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copyright


``Last month I was threatened with police intervention after taking pictures of my two-year-old. Why?


Let's have some positive Free Culture.

"This Tuesday, October 16th, Free Culture @ NYU will be hosting a screening of Good Copy Bad Copy, a fantastic documentary about copyright and culture, at the NYU Courant Institute, followed by a a question and answer session with the film’s award-winning Danish co-director, Henrik Moltke, and Fritz Attaway, the MPAA’s Executive VP and Special Policy Advisor." -- Read more

And I would add that if you didn't watch this movie yet, even if you aren't near or in New York, you're invited to watch it on http://www.goodcopybadcopy.net/


"Nine people involved in a community portal Napisy.org have been held for questioning by Polish police forces. The possible accusation is publishing illegal translations of foreign movies.

Napisy.org was the most popular Polish portal where users were free to submit translated subtitles for popular movies (mostly from English to Polish, but not only). Popular video players could be then used to display the subtitles when playing a movie (usually a DVD-rip)."

"According to Polish copyright law any “processing” of others’ content including translating is prohibited without permission.


"Attorney General Alberto Gonzales is pressing the U.S. Congress to enact a sweeping intellectual property bill that would increase criminal penalties for copyright infringement, including "attempts" to commit piracy.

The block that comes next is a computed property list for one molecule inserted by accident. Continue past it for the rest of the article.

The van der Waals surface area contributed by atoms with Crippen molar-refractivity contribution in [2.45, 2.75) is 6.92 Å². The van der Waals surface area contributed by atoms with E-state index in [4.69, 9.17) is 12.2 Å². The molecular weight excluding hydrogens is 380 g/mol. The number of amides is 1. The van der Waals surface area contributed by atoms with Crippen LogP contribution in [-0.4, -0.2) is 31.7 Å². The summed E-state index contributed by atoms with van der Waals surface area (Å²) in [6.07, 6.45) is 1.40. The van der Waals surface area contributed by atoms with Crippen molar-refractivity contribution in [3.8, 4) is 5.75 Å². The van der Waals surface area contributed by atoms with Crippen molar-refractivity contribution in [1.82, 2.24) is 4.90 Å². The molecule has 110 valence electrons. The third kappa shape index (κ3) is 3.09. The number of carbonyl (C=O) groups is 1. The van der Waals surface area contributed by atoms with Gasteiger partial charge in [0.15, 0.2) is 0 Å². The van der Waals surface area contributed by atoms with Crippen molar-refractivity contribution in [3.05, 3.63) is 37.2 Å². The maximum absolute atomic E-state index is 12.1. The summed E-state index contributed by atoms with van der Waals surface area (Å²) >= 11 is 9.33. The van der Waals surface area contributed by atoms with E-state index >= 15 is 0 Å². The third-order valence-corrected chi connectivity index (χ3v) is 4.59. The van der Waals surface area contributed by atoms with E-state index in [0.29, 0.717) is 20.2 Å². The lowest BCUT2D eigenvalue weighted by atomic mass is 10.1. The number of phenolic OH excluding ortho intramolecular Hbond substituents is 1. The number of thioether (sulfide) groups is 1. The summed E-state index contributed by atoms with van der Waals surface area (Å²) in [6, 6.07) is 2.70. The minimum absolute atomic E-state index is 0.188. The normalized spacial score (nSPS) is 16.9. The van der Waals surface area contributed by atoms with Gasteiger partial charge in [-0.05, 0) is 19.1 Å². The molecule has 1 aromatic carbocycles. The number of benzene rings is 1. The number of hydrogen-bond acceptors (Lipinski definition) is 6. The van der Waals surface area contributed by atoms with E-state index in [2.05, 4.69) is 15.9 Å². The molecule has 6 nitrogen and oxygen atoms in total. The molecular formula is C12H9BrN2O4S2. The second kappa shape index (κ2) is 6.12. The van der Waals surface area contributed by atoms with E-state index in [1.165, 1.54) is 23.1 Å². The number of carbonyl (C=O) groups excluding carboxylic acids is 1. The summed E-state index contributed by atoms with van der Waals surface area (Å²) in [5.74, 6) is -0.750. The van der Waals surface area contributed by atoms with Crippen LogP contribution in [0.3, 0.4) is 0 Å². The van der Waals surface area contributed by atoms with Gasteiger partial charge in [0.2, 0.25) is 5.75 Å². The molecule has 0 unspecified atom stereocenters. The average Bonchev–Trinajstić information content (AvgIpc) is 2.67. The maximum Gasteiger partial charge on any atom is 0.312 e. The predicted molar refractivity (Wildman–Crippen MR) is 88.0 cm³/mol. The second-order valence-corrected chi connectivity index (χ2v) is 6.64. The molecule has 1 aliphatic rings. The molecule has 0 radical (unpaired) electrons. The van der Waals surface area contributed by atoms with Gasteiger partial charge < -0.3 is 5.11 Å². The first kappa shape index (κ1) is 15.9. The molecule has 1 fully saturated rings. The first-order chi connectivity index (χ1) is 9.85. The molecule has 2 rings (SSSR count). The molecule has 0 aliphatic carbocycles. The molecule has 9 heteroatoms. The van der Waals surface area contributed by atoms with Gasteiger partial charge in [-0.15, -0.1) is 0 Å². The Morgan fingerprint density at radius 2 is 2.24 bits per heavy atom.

"To meet the global challenges of IP crime, our criminal laws must be kept updated," Gonzales said during a speech before the U.S. Chamber of Commerce in Washington on Monday.

The Bush administration is throwing its support behind a proposal called the Intellectual Property Protection Act of 2007, which is likely to receive the enthusiastic support of the movie and music industries and would represent the most dramatic rewrite of copyright law since a 2005 measure dealing with pre-release piracy. " -- Read more


"There's been an interesting series of articles on SlashDot between Karl Fogel, who's a copyright abolitionist, and Greg Bulmash, who suggests abolitionists shouldn't be using Open Source as an example given Open Source requires copyright in order to enforce the license agreements. Greg suggests that the goal should be reform, not abolishing.

As a very vocal proponent of FLOSS and other modern methods of production, distribution and funding who is involved in copyright reform, I agree with Greg. Abolishing copyright wouldn't accomplish our goals. What we need to do is look much more closely at the parameters and decide what would best protect the interests of both authors and the general public." Further on, Russell McOrmond asks some interesting questions and offers his perspective on them.